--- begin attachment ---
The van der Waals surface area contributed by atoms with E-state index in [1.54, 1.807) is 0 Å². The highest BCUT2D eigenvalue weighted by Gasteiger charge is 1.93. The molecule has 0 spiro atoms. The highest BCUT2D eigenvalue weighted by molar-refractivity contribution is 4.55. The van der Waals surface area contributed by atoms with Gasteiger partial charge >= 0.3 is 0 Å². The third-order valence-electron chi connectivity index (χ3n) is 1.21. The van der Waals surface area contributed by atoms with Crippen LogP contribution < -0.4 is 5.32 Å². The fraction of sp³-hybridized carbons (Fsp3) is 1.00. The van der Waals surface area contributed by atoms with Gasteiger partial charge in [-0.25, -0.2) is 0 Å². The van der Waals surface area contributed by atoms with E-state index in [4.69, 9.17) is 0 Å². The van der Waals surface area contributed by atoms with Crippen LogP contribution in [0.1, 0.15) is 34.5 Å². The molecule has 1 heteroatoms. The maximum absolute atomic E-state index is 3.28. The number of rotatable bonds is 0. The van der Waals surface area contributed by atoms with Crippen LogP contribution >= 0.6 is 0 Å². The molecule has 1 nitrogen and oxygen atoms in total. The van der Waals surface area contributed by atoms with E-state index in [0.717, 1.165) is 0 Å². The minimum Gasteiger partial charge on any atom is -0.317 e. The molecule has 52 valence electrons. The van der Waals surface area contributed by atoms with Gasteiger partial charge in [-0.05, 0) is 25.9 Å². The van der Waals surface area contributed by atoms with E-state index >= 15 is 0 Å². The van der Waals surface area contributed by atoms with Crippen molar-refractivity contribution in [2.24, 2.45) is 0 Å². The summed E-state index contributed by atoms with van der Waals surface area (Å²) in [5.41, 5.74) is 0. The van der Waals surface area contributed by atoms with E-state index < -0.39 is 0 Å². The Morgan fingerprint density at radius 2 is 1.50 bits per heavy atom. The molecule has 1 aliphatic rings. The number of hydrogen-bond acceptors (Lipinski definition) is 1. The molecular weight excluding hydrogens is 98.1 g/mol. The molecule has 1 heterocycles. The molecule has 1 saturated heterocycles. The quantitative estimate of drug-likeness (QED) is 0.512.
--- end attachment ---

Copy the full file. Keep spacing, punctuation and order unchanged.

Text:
The van der Waals surface area contributed by atoms with E-state index in [1.54, 1.807) is 0 Å². The highest BCUT2D eigenvalue weighted by Gasteiger charge is 1.93. The molecule has 0 spiro atoms. The highest BCUT2D eigenvalue weighted by molar-refractivity contribution is 4.55. The van der Waals surface area contributed by atoms with Gasteiger partial charge >= 0.3 is 0 Å². The third-order valence-electron chi connectivity index (χ3n) is 1.21. The van der Waals surface area contributed by atoms with Crippen LogP contribution < -0.4 is 5.32 Å². The fraction of sp³-hybridized carbons (Fsp3) is 1.00. The van der Waals surface area contributed by atoms with Gasteiger partial charge in [-0.25, -0.2) is 0 Å². The van der Waals surface area contributed by atoms with E-state index in [4.69, 9.17) is 0 Å². The van der Waals surface area contributed by atoms with Crippen LogP contribution in [0.1, 0.15) is 34.5 Å². The molecule has 1 heteroatoms. The maximum absolute atomic E-state index is 3.28. The number of rotatable bonds is 0. The van der Waals surface area contributed by atoms with Crippen LogP contribution >= 0.6 is 0 Å². The molecule has 1 nitrogen and oxygen atoms in total. The van der Waals surface area contributed by atoms with E-state index in [0.717, 1.165) is 0 Å². The minimum Gasteiger partial charge on any atom is -0.317 e. The molecule has 52 valence electrons. The van der Waals surface area contributed by atoms with Gasteiger partial charge in [-0.05, 0) is 25.9 Å². The van der Waals surface area contributed by atoms with E-state index >= 15 is 0 Å². The van der Waals surface area contributed by atoms with Crippen molar-refractivity contribution in [2.24, 2.45) is 0 Å². The summed E-state index contributed by atoms with van der Waals surface area (Å²) in [5.41, 5.74) is 0. The van der Waals surface area contributed by atoms with E-state index < -0.39 is 0 Å². The Morgan fingerprint density at radius 2 is 1.50 bits per heavy atom. The molecule has 1 aliphatic rings. The number of hydrogen-bond acceptors (Lipinski definition) is 1. The molecular weight excluding hydrogens is 98.1 g/mol. The molecule has 1 heterocycles. The molecule has 1 saturated heterocycles. The quantitative estimate of drug-likeness (QED) is 0.512.